Lee lifts COVID-19 restrictions on businesses and gatherings, extends state of emergency

Vivian Jones
The Center Square

Gov. Bill Lee lifted COVID-19-related restrictions on businesses and gathering sizes in the 89 Tennessee counties with state-run health departments Tuesday, as he signed an executive order extending the state’s emergency declaration through Oct. 28.
The state’s emergency status will continue as long as a National State of Emergency remains in place, Lee said. The six counties with local health departments will continue to retain power to issue public health orders.
“While we lift all business restrictions, we don’t remove the affirmation to business owners that they should follow safe practices,” Lee said during a news conference Tuesday. “We need to continue to all do the things that will keep us safe, including our businesses as we lift those restrictions.”
Lee noted regulations for gathering sizes across the state are “not one size fits all” and statewide restrictions on gatherings would be lifted. He encouraged Tennesseans to continue to wear masks, wash hands and practice social distancing.
“It’s become unnecessarily complex to keep those restrictions in place,” Lee said, “and really after six months, Tennesseans have learned how to assess risk, and how to take the right steps to protect themselves and those around them.”
Local governments will continue to be allowed to mandate the use of masks within their jurisdictions through October. A separate executive order extended through Oct. 30 the provision allowing for remote notarization and witnessing of documents, and through Oct. 28 the provision allowing for electronic meetings for government entities, provided that they are available via broadcast to the public.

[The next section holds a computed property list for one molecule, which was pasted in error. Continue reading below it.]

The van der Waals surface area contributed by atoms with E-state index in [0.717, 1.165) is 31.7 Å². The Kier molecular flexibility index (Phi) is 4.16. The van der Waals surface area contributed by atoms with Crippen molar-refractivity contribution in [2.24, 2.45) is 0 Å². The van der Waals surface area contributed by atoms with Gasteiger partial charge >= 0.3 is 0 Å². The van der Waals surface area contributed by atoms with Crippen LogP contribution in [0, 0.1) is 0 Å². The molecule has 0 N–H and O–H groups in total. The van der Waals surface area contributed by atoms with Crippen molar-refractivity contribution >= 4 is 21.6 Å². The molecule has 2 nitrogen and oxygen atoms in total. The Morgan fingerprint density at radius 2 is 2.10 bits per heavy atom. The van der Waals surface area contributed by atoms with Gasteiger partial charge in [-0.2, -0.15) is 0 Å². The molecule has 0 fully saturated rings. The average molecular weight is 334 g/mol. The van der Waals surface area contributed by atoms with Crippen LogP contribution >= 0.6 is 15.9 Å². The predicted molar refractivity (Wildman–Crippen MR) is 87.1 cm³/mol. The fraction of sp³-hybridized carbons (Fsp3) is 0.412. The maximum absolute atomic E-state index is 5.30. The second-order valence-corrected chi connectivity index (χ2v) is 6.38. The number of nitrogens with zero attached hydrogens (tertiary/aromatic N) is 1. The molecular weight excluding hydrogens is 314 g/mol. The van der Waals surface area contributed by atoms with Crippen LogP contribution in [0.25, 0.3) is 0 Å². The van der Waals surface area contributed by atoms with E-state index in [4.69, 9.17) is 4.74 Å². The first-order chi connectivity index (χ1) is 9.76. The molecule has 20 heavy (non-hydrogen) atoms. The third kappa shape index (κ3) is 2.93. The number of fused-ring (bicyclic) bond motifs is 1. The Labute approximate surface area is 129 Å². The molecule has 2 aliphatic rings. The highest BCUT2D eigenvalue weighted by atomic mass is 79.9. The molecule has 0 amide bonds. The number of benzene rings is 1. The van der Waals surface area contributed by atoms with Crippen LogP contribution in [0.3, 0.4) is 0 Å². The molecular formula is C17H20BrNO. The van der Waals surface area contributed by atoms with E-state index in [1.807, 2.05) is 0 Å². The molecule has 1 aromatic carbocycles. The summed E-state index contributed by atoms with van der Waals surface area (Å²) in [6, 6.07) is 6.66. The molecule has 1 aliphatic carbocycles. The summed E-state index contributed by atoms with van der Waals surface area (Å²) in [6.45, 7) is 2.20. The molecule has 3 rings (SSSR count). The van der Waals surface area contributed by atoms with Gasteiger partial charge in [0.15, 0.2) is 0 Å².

“I think that we have taken one of the most targeted approaches to the pandemic in the country, eliminating the need for prolonged business closures or extended school closures,” Lee said. “It’s been very important to me that we take a targeted approach that’s not overreaction, but it is actually a reaction to what’s happening on the ground, and that’s been our approach.”
Tennessee has been in a state of emergency for seven months. A citizen group called Tennessee Stands filed a lawsuit against Lee last month challenging the constitutionality of the statute permitting the governor extensive emergency powers and the ability to delegate such powers to subdivisions of the state.

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